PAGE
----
Even the few, potent Leftists emphasize how much power and oppression are sublimated, and we come to 'embody' their program- 'politics dissolve under the pressure to remodel the self as an object with a price tag', in Wendy Brown's words (Undoing the Demos, 2015). But to think so atomizes power, when power is gathered at the very top, to an unprecedented degree, and it downplays how much power is still raw and violent if you count among the poor. It is, itself a neoliberal response to neoliberalism.
Experience tells a different story.
I once had the displeasure of working for a polluting multi-national, ostensibly in Portland, OR, but just outside to take advantage of softer waste restrictions. As per state law, a disclosure hung in the lobby, but with the reminder that 'conservation starts at home'. However, less then 10% of waste and water consumption is residential. (Though we're fined at a much higher rate.) 'Checking our privilege' is of course needed, but likely to make a similar-sized dent, as it portrays race and poverty as results of poorly-served, instead of deliberately-exploited, classes, and as defects rather than the very-substance of capitalism.
In Evicted, Mathew Diamond notes how the white trailer-park community he studies all consider themselves temporarily poor, and hence (temporary or not) are less-inclined to organize. He finds that is not true for African-Americans, who find ample evidence that poverty is long-term, and organize their lives accordingly. However, that is not to suggest they are compliant. On the contrary, as Civil Rights attests, the Black community is highly-organized — despite systemic, but also direct, disruption (extra-legal police violence, for example).
To reverse angles, one need not be a self-affirmed racist to have complied with 'red-lining' or 'white-flight', only protecting your home value as banks and tax codes made fit. In fact, a recent survey on immigration found Americans (along with Canadians) the mosttolerant among 27 polled countries, of non-native speakers, the unemployed, felons, radicals, or ethnic groups, so long as they're citizens. I'm not altogether sold, but we might not be the irreparable bigots we seem. According to the findings, 'the US has a very legalistic vision of what it is to be an American'.[i] (Of course, Nikki Haley stood it on its head when she told the UN it was 'ridiculous to look at poverty in the world's richest nation'. Apparently just as citizenship welcomes our most-poor, it denies them outside protection.)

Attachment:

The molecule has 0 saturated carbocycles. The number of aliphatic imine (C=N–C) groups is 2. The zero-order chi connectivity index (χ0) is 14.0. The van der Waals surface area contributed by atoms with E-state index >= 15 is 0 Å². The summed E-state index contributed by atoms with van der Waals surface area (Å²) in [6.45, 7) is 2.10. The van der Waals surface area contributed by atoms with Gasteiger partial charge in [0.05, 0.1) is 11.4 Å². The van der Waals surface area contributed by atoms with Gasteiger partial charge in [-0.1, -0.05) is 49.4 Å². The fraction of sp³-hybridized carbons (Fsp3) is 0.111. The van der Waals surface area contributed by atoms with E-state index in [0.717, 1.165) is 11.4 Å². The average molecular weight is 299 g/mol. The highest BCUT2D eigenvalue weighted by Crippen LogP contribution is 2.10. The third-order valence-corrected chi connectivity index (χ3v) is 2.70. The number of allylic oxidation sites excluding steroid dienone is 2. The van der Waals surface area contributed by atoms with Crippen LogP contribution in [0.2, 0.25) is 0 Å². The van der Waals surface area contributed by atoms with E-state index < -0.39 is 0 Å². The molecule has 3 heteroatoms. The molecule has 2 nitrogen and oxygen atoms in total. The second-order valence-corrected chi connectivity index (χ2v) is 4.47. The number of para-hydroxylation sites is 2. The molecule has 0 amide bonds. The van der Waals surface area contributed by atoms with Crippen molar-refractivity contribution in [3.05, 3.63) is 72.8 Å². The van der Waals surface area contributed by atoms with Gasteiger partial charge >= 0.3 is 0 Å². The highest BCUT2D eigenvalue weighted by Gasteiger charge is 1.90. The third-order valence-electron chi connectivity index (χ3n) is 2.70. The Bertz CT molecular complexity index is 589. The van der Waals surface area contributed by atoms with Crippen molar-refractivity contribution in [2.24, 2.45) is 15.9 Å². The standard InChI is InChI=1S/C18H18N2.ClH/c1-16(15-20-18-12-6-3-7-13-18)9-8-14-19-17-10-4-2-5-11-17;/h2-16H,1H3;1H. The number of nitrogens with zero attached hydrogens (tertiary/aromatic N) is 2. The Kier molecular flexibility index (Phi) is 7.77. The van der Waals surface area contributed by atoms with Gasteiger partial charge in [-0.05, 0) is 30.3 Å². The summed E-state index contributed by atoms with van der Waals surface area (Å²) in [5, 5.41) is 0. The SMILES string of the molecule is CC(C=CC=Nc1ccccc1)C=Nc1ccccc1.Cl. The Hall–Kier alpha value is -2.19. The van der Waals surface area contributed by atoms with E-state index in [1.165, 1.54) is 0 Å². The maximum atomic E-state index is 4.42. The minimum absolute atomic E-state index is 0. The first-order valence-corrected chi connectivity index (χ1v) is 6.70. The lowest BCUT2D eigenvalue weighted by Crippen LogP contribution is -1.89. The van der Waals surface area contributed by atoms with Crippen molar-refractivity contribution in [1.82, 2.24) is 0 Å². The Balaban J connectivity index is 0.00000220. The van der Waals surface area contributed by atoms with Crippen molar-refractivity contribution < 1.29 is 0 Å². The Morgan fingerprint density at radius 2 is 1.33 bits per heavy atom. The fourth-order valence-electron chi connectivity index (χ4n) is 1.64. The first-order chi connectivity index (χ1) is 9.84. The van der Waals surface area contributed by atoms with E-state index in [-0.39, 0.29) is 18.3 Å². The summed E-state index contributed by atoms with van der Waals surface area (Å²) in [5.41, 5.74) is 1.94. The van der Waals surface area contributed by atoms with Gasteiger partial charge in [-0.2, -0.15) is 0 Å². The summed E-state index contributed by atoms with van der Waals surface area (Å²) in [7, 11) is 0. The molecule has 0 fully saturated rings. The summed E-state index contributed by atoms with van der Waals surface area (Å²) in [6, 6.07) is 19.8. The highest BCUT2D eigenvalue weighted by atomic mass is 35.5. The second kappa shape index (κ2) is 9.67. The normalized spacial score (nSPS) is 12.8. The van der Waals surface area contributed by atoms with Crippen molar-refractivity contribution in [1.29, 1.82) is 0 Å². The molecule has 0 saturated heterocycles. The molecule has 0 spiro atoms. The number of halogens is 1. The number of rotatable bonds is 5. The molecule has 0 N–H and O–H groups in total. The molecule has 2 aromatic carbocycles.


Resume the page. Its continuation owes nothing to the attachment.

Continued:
Thus it's pertinent to ask, in both cases, should we be looking at conceptions of race and poverty, or of law enforcement and state-power to understand mass-incarceration or the police' rising body count?
Consider the FBI memo that invented 'Black Identity Extremism' (BIE) the same time it granted them right to oppress it. 'Racism', in which case, is literally a state-authored fiction, as the group only exists on FBI records. Moreover, as with the 'blue lives matter' bill which makes resisting arrest a hate crime, their (straw) premise is that racism 'goes both ways'. I'd prefer that were true, since, as stray individuals, we'd have limited ability to act on it. But it's not. Racism has a definition: prejudice plus power.
Unlike BIE, 'SIR' (state-invented racism) and 'CRP' (capitalist-powered racism) have been the constant since answering the mixed ranks of poor in Bacon's Rebellion with the 1705, Virginia Slave Codes, our first official color-line. Since then, occasionally its been lifted due to public reckoning. But it's never been imposed without the help of some authority, be it state, judicial, or investment capital. 'Law and order' is sympathetic to profit. The Slave-trade launched our banking system, and the plantation supplied the organizational model for the corporate firm.ii Post-slavery, fomenting racism was and remains an indispensable strike-breaker.
This doesn't apply only to blacks. Today, corporations open our borders to cheap, bracerolabor that it can throw away when its worn, or dares lift its head, while coaxing us to blame the workers. Or stuff them in jail, along with 1 in 10 African-Americans. After all, wrenching kids from their parents precedes our deranged president.
It's ironic though, that the free-market is putting labor in cages, like the slave-market did.
[i] link to www.theguardian.com